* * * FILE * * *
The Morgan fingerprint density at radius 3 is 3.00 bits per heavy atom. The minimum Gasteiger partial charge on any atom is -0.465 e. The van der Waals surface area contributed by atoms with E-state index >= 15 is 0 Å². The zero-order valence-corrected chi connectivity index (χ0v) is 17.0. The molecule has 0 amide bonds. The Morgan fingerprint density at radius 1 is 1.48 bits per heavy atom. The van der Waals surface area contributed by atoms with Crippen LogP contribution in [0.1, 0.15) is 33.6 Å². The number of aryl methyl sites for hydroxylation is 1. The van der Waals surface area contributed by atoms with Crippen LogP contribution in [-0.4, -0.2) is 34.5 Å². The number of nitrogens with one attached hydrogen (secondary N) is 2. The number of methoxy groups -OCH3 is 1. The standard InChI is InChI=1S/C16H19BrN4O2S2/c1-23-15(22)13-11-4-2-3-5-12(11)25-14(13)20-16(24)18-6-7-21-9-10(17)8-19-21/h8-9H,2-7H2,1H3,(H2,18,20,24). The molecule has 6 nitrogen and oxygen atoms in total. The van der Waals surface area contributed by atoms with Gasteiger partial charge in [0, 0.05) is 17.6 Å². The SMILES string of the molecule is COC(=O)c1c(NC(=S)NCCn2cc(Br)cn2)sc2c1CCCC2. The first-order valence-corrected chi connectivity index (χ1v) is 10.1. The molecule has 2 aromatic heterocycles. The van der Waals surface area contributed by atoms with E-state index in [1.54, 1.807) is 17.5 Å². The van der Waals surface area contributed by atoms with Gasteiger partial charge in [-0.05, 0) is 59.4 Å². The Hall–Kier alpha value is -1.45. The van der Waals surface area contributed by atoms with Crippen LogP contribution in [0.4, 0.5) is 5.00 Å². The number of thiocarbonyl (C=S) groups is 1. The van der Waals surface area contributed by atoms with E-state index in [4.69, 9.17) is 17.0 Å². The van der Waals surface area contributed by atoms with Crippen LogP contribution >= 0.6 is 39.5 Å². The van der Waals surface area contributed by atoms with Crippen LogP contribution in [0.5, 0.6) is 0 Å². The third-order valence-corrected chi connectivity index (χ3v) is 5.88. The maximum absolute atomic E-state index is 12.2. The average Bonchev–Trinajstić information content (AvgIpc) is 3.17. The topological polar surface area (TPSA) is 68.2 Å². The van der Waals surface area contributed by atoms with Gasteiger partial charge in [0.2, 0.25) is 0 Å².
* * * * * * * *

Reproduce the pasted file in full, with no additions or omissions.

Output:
The Morgan fingerprint density at radius 3 is 3.00 bits per heavy atom. The minimum Gasteiger partial charge on any atom is -0.465 e. The van der Waals surface area contributed by atoms with E-state index >= 15 is 0 Å². The zero-order valence-corrected chi connectivity index (χ0v) is 17.0. The molecule has 0 amide bonds. The Morgan fingerprint density at radius 1 is 1.48 bits per heavy atom. The van der Waals surface area contributed by atoms with Crippen LogP contribution in [0.1, 0.15) is 33.6 Å². The number of aryl methyl sites for hydroxylation is 1. The van der Waals surface area contributed by atoms with Crippen LogP contribution in [-0.4, -0.2) is 34.5 Å². The number of nitrogens with one attached hydrogen (secondary N) is 2. The number of methoxy groups -OCH3 is 1. The standard InChI is InChI=1S/C16H19BrN4O2S2/c1-23-15(22)13-11-4-2-3-5-12(11)25-14(13)20-16(24)18-6-7-21-9-10(17)8-19-21/h8-9H,2-7H2,1H3,(H2,18,20,24). The molecule has 6 nitrogen and oxygen atoms in total. The van der Waals surface area contributed by atoms with Gasteiger partial charge in [0, 0.05) is 17.6 Å². The SMILES string of the molecule is COC(=O)c1c(NC(=S)NCCn2cc(Br)cn2)sc2c1CCCC2. The first-order valence-corrected chi connectivity index (χ1v) is 10.1. The molecule has 2 aromatic heterocycles. The van der Waals surface area contributed by atoms with E-state index in [1.54, 1.807) is 17.5 Å². The van der Waals surface area contributed by atoms with Gasteiger partial charge in [-0.05, 0) is 59.4 Å². The Hall–Kier alpha value is -1.45. The van der Waals surface area contributed by atoms with Crippen LogP contribution in [0.4, 0.5) is 5.00 Å². The number of thiocarbonyl (C=S) groups is 1. The van der Waals surface area contributed by atoms with E-state index in [4.69, 9.17) is 17.0 Å². The van der Waals surface area contributed by atoms with Crippen LogP contribution >= 0.6 is 39.5 Å². The van der Waals surface area contributed by atoms with Crippen LogP contribution in [0.5, 0.6) is 0 Å². The third-order valence-corrected chi connectivity index (χ3v) is 5.88. The maximum absolute atomic E-state index is 12.2. The average Bonchev–Trinajstić information content (AvgIpc) is 3.17. The topological polar surface area (TPSA) is 68.2 Å². The van der Waals surface area contributed by atoms with Gasteiger partial charge in [0.2, 0.25) is 0 Å².